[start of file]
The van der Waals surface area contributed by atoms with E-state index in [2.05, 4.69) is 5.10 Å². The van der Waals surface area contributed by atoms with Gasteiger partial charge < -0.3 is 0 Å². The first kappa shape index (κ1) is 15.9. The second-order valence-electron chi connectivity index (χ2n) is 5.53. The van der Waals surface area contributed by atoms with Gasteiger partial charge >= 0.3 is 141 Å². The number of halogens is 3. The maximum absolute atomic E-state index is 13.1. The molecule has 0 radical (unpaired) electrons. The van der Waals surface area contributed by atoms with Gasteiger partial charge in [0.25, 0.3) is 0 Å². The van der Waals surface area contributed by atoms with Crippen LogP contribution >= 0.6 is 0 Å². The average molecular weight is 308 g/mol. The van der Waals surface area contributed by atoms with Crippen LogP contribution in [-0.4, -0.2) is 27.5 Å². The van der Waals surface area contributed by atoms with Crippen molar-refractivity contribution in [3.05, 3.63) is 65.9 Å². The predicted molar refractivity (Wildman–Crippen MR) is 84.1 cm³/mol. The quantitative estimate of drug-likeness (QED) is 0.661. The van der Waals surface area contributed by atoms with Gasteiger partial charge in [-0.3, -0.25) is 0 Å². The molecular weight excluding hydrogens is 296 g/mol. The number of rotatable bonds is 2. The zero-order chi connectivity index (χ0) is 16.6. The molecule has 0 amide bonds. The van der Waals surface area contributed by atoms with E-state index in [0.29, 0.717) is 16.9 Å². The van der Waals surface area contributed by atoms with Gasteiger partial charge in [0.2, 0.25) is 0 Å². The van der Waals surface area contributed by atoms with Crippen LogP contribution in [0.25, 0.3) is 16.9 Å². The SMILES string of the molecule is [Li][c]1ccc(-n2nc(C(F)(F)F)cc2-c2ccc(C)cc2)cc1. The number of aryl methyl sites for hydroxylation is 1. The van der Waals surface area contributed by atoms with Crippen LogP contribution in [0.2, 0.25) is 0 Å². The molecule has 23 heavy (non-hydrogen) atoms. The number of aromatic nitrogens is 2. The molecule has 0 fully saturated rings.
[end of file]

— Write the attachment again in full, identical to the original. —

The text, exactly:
The van der Waals surface area contributed by atoms with E-state index in [2.05, 4.69) is 5.10 Å². The van der Waals surface area contributed by atoms with Gasteiger partial charge < -0.3 is 0 Å². The first kappa shape index (κ1) is 15.9. The second-order valence-electron chi connectivity index (χ2n) is 5.53. The van der Waals surface area contributed by atoms with Gasteiger partial charge >= 0.3 is 141 Å². The number of halogens is 3. The maximum absolute atomic E-state index is 13.1. The molecule has 0 radical (unpaired) electrons. The van der Waals surface area contributed by atoms with Gasteiger partial charge in [0.25, 0.3) is 0 Å². The van der Waals surface area contributed by atoms with Crippen LogP contribution >= 0.6 is 0 Å². The average molecular weight is 308 g/mol. The van der Waals surface area contributed by atoms with Crippen LogP contribution in [-0.4, -0.2) is 27.5 Å². The van der Waals surface area contributed by atoms with Crippen molar-refractivity contribution in [3.05, 3.63) is 65.9 Å². The predicted molar refractivity (Wildman–Crippen MR) is 84.1 cm³/mol. The quantitative estimate of drug-likeness (QED) is 0.661. The van der Waals surface area contributed by atoms with Gasteiger partial charge in [-0.3, -0.25) is 0 Å². The molecular weight excluding hydrogens is 296 g/mol. The number of rotatable bonds is 2. The zero-order chi connectivity index (χ0) is 16.6. The molecule has 0 amide bonds. The van der Waals surface area contributed by atoms with E-state index in [0.29, 0.717) is 16.9 Å². The van der Waals surface area contributed by atoms with Gasteiger partial charge in [0.2, 0.25) is 0 Å². The van der Waals surface area contributed by atoms with Crippen LogP contribution in [0.25, 0.3) is 16.9 Å². The SMILES string of the molecule is [Li][c]1ccc(-n2nc(C(F)(F)F)cc2-c2ccc(C)cc2)cc1. The number of aryl methyl sites for hydroxylation is 1. The van der Waals surface area contributed by atoms with Crippen LogP contribution in [0.2, 0.25) is 0 Å². The molecule has 23 heavy (non-hydrogen) atoms. The number of aromatic nitrogens is 2. The molecule has 0 fully saturated rings.